Visualizing movement in the tumor microenvironment landscape
© BioMed Central Ltd 2013
Published: 15 January 2013
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© BioMed Central Ltd 2013
Published: 15 January 2013
The local microenvironment influences tumor progression in several important ways. A recent study by Nguyen-Ngoc and colleagues used explants of primary human and mouse mammary tumors to examine how the composition of the extracellular matrix modulates tumor cell invasion. Culture in the presence of a three-dimensional laminin-rich basement membrane, similar to the mammary basement membrane in vivo, resulted in minimal invasion. In contrast, identical tumor fragments in a collagen I matrix which resembles the interstitial breast stroma exhibited a pronounced protrusive migration and local dissemination. These data emphasize the importance of the laminin-rich basement membrane in constraining tumor cell invasion.
The transition from carcinoma in situ to invasive disease is a pivotal event in the natural history of breast cancer and has a pronounced effect on the prognosis of the patient with cancer. Of particular significance is the efficiency with which the invasive tumor cells disseminate locally and to distant sites. It has become clear that, though indisputably important, the accumulation of mutations in key genes is necessary but not sufficient for full expression of the malignant phenotype. The influence of collaborating microenvironmental factors on this transition is an area of intense investigation. A considerable body of work has illuminated the role of the tumor-associated macrophage in eliciting invasive behavior . Less studied has been the impact of the precise composition of the local tissue extracellular matrix on modulating breast cancer cell motility and dissemination. The basement membrane of non-malignant mammary epithelium is a thin layer of extracellular matrix composed primarily of laminins, collagen IV, nidogen, entactin, and proteoglycans , whereas the interstitial matrix beyond the mammary ducts is composed of collagen I. The basement membrane acts as a barrier to local tissue invasion but, once this barrier is breached, does the surrounding microenvironment simply provide a passive landscape through which the neoplastic cells can rampage, or do factors intrinsic to this microenvironment actively promote the invasive migratory behavior of these cells?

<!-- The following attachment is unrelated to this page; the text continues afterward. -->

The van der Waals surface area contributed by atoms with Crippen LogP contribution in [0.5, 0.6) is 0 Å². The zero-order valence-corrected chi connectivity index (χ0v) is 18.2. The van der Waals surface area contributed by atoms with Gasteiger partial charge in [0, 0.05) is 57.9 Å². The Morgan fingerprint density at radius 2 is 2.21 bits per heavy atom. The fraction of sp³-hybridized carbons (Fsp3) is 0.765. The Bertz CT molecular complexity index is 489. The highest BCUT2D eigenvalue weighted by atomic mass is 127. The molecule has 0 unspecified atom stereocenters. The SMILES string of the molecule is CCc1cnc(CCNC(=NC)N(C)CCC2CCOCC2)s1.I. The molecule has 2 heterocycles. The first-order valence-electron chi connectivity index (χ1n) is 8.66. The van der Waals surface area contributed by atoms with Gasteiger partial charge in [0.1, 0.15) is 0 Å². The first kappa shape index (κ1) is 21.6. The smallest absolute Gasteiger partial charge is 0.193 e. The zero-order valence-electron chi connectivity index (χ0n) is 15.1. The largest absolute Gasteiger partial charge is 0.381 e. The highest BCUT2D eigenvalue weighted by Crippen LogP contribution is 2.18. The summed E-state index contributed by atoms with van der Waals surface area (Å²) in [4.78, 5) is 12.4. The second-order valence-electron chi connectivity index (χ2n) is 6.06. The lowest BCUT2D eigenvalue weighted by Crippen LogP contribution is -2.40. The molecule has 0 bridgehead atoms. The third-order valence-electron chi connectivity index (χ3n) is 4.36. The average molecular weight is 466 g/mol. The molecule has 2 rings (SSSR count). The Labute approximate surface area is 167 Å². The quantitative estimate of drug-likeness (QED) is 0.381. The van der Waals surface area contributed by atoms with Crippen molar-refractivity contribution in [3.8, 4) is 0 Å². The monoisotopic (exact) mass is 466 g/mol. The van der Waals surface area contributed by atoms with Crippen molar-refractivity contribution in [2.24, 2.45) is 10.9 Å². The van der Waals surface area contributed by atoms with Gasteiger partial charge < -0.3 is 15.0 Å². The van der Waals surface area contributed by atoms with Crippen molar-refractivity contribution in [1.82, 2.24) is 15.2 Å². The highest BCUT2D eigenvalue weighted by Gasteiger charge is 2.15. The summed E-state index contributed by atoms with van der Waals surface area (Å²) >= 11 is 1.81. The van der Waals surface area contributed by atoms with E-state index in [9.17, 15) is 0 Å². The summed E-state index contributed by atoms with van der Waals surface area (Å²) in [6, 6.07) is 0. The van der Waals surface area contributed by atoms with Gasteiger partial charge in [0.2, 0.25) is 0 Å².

Using time-lapse microscopy, Nguyen-Ngoc, Ewald, and colleagues  recently examined the impact of local extracellular matrix composition on regulating protrusive migration and cell dissemination. Epithelial fragments from either primary human or mouse mammary carcinomas cultured in a reconstituted basement membrane matrix (Matrigel) either were indolent or only occasionally exhibited a multilayered collective migration. In contrast, fragments explanted into collagen I gels showed extensive protrusive migration and cell dissemination. Dissemination was primarily mesenchymal, although amoeboid migration was also frequently observed. Collective dissemination of groups of cells was seen in a minority of cases. Isolation of organoids from one substrate and regrowth on the reciprocal matrix indicated that these changes in invasion mode are reversible. The inability of the malignant cells in collagen gels to deposit a laminin basement membrane, reminiscent of a much earlier study , was a major distinguishing feature between malignant and normal cells in this assay. Surprisingly, attempts to define matrix-dependent gene expression profiles by microarray analysis revealed minimal differences between Matrigel- and collagen I-cultured tumor fragments, suggesting that key mRNA differences may be restricted to a minority of cells or that the important alterations are post-translational.